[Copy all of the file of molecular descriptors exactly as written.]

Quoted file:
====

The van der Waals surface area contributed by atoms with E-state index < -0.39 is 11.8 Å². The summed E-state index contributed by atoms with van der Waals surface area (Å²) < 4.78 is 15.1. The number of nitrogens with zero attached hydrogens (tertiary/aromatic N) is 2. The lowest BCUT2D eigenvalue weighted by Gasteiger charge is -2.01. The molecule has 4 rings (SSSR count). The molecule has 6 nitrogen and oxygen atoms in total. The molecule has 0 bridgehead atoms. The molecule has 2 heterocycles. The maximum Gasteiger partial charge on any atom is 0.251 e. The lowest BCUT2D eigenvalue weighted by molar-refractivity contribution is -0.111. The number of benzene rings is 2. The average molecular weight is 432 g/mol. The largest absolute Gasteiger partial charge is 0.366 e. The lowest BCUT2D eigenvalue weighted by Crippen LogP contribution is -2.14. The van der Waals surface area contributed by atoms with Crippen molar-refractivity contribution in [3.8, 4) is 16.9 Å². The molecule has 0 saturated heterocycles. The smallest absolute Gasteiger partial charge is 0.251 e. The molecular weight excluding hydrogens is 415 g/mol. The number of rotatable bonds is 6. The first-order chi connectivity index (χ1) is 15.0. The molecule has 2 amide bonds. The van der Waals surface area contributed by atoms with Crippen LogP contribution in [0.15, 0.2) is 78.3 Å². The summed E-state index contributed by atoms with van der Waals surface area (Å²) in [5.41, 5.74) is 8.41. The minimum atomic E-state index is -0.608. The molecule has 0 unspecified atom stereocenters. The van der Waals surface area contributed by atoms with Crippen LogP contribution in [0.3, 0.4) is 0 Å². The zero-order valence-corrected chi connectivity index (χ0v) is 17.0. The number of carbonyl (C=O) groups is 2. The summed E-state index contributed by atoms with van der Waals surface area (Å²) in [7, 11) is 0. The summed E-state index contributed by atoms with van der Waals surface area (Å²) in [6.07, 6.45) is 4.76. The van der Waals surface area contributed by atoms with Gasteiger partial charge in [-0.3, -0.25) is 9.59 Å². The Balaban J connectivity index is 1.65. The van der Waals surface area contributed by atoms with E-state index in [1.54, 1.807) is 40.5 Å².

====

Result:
The van der Waals surface area contributed by atoms with E-state index < -0.39 is 11.8 Å². The summed E-state index contributed by atoms with van der Waals surface area (Å²) < 4.78 is 15.1. The number of nitrogens with zero attached hydrogens (tertiary/aromatic N) is 2. The lowest BCUT2D eigenvalue weighted by Gasteiger charge is -2.01. The molecule has 4 rings (SSSR count). The molecule has 6 nitrogen and oxygen atoms in total. The molecule has 0 bridgehead atoms. The molecule has 2 heterocycles. The maximum Gasteiger partial charge on any atom is 0.251 e. The lowest BCUT2D eigenvalue weighted by molar-refractivity contribution is -0.111. The number of benzene rings is 2. The average molecular weight is 432 g/mol. The largest absolute Gasteiger partial charge is 0.366 e. The lowest BCUT2D eigenvalue weighted by Crippen LogP contribution is -2.14. The van der Waals surface area contributed by atoms with Crippen molar-refractivity contribution in [3.8, 4) is 16.9 Å². The molecule has 0 saturated heterocycles. The smallest absolute Gasteiger partial charge is 0.251 e. The molecular weight excluding hydrogens is 415 g/mol. The number of rotatable bonds is 6. The first-order chi connectivity index (χ1) is 15.0. The molecule has 2 amide bonds. The van der Waals surface area contributed by atoms with Crippen LogP contribution in [0.15, 0.2) is 78.3 Å². The summed E-state index contributed by atoms with van der Waals surface area (Å²) in [5.41, 5.74) is 8.41. The minimum atomic E-state index is -0.608. The molecule has 0 unspecified atom stereocenters. The van der Waals surface area contributed by atoms with Crippen LogP contribution in [0.3, 0.4) is 0 Å². The zero-order valence-corrected chi connectivity index (χ0v) is 17.0. The number of carbonyl (C=O) groups is 2. The summed E-state index contributed by atoms with van der Waals surface area (Å²) in [7, 11) is 0. The summed E-state index contributed by atoms with van der Waals surface area (Å²) in [6.07, 6.45) is 4.76. The van der Waals surface area contributed by atoms with Gasteiger partial charge in [-0.3, -0.25) is 9.59 Å². The Balaban J connectivity index is 1.65. The van der Waals surface area contributed by atoms with E-state index in [1.54, 1.807) is 40.5 Å².